J.P. Sartre: Why I Believe in God

Jean-Paul Sartre

Despite the atheism which was axiomatic for his approach to philosophy and life itself, in an interview with Simone de Beauvoir from 1974, Sartre made the following curious remark:

I do not feel that I am the product of chance, a speck of dust in the universe, but someone who was expected, prepared, prefigured. In short, a being whom only a Creator could put here: and this idea of a creating hand refers to God.

Then again, as a student of mine once said to me during a class I was teaching on Hegel, people say all sorts of things when they are drunk.

Simon Critchley
The Book of Dead Philosophers (2008)

Related: Tatsuya Ishida: Drunk God (2006)

On Hope

Hans-Georg Gadamer (1900-2002)

In his 102nd year, [humanist philosopher Hans-Georg] Gadamer was asked for his reaction to the attack on the World Trade Center in New York. He answered in German, “Es ist mir recht unheimlich geworden,” Meaning that the world had become strange, even uncanny, to him. He went on to add that “people cannot live without hope; that is the only thesis I would defend without any restriction.” Yet, when his pupil and successor Dieter Henrich visited him for the last time in Heidelberg, he repeated that one cannot live without hope, but added that this hope had become this small, and he raised his hand and showed the tiny gap of light between his thumb and index finger.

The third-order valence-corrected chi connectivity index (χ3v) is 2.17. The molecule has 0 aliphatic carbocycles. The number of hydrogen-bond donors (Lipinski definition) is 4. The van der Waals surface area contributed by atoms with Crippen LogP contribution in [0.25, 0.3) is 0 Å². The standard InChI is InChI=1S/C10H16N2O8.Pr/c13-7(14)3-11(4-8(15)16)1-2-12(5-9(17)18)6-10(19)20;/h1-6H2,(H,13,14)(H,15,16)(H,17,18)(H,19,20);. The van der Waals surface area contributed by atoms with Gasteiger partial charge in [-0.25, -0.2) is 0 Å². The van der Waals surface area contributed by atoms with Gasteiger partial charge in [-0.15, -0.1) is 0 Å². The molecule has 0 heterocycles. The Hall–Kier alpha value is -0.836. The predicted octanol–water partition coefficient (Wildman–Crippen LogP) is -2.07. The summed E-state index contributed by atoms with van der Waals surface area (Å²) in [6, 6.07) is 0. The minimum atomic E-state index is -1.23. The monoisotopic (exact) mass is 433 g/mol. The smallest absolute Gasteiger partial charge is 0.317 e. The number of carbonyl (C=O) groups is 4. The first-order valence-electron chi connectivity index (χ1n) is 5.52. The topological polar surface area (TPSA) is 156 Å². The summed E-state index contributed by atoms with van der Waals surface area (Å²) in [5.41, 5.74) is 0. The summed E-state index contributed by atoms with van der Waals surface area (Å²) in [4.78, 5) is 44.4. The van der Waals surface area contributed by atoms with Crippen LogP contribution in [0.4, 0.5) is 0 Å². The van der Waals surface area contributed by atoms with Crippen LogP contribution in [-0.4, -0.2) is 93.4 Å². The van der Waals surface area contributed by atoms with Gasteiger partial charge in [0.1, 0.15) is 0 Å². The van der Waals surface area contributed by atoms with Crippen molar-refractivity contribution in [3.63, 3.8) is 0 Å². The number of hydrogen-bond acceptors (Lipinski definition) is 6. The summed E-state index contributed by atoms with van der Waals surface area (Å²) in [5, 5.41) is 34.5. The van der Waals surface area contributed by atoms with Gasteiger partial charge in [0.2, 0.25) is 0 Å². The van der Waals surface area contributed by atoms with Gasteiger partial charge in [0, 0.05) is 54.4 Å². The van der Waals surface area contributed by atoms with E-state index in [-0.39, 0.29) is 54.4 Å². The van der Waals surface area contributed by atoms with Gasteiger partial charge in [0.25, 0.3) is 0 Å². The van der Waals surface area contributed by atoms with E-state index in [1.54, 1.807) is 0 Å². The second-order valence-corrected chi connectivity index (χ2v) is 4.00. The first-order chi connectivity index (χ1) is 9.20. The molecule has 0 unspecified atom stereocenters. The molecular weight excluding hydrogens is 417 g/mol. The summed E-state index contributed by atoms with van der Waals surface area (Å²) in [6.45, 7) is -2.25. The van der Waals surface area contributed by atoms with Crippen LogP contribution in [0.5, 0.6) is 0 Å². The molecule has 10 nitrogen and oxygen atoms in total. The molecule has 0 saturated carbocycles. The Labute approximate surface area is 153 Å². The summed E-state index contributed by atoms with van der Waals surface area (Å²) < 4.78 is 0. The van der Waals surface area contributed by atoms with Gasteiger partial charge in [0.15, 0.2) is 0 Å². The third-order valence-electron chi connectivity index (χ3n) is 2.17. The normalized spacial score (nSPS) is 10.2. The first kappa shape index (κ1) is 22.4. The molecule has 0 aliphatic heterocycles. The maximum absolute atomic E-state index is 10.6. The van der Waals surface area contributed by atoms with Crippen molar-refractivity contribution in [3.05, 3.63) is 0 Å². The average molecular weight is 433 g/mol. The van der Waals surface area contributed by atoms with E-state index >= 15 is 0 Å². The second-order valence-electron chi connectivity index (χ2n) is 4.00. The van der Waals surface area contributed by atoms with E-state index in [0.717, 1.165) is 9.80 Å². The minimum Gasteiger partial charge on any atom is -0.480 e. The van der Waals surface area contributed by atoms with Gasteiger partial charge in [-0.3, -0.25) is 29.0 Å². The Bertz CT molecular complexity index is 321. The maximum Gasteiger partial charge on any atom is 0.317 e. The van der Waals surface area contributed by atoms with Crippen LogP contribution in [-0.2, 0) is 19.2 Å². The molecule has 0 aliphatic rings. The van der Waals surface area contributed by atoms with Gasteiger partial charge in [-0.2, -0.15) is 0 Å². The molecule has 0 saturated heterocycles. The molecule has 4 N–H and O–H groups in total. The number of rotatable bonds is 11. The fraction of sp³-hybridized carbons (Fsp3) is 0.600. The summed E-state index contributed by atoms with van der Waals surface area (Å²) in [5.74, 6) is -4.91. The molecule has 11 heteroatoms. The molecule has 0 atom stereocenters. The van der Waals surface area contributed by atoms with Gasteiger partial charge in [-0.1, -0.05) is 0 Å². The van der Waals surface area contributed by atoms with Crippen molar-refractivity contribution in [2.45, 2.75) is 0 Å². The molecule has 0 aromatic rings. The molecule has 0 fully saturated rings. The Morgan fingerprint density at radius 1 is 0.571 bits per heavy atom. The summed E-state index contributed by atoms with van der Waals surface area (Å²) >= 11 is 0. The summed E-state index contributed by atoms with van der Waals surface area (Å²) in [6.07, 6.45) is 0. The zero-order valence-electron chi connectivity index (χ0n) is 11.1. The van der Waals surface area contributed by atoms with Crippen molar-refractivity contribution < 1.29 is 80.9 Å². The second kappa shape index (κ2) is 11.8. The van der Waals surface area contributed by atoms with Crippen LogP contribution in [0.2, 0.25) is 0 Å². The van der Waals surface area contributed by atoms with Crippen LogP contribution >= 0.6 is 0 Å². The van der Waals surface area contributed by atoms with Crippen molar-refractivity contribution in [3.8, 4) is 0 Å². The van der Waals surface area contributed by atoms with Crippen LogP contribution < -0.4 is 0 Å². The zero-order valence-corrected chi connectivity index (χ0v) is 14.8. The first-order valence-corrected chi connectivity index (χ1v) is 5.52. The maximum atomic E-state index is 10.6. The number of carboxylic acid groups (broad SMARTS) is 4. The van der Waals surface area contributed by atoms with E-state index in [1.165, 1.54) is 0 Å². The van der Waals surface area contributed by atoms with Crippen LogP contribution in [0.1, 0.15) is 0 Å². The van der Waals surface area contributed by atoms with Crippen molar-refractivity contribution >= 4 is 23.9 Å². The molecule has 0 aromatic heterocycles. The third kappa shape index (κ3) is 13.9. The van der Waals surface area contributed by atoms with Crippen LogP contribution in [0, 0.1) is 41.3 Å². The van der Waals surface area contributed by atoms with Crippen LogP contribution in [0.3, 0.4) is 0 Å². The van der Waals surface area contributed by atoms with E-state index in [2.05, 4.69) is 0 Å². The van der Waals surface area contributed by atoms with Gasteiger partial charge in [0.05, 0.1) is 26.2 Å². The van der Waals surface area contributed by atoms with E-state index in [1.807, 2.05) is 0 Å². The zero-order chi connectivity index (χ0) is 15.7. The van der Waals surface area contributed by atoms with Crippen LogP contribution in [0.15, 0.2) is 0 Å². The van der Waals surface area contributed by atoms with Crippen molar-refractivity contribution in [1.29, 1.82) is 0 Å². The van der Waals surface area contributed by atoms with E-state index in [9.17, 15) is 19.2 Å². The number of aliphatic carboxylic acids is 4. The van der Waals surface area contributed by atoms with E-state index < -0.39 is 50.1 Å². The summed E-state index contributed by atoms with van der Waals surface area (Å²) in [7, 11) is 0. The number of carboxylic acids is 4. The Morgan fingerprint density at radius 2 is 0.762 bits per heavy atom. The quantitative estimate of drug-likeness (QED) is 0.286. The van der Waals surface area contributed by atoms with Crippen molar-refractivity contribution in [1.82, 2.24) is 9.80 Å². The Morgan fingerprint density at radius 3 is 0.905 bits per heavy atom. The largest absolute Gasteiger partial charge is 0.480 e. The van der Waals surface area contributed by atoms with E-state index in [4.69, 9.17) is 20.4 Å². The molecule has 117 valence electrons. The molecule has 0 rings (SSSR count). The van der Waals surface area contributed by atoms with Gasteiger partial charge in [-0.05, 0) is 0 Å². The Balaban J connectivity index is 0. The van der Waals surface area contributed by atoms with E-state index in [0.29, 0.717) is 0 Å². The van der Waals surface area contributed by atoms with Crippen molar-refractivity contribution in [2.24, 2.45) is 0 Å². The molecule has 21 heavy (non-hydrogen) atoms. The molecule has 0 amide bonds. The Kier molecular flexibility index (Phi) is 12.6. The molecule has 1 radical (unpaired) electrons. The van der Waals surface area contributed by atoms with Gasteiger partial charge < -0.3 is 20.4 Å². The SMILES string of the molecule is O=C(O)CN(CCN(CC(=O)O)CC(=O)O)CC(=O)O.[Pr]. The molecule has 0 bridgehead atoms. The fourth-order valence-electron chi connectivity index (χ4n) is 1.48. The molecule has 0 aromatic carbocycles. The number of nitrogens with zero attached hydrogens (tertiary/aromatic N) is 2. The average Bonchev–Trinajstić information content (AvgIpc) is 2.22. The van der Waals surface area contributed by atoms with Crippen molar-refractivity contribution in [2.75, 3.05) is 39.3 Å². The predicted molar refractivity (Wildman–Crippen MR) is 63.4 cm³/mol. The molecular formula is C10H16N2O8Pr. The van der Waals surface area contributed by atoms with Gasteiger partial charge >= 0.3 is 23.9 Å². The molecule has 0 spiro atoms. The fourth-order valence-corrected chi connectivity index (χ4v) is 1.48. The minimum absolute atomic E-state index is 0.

Simon Critchley
The Book of Dead Philosophers (2008)

Photo: Hans-Georg Gadamer (1900-2002)

On the Desire for a Master

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Sadly, it is now almost universally assumed by classical scholars that Pythagoras never existed. It seems that there was a group of people in southern Italy called Pythagoreans who invented a “Founder” for their beliefs who, accordingly, lived and died in a manner consistent with those beliefs. But let’s not allow Pythagoras’ mere non-existence to deter us, as the stories that surround him are so compelling. They are also illustrative of the wider point that disciples of a thinker will often simply invent stories and anecdotes that illustrate the life of the master in whom they want to believe. Perhaps we should be suspicious of this desire for a master.

Simon Critchley
The Book of Dead Philosophers (2008)

Illustration by Saul Steinberg
The Inspector (1973)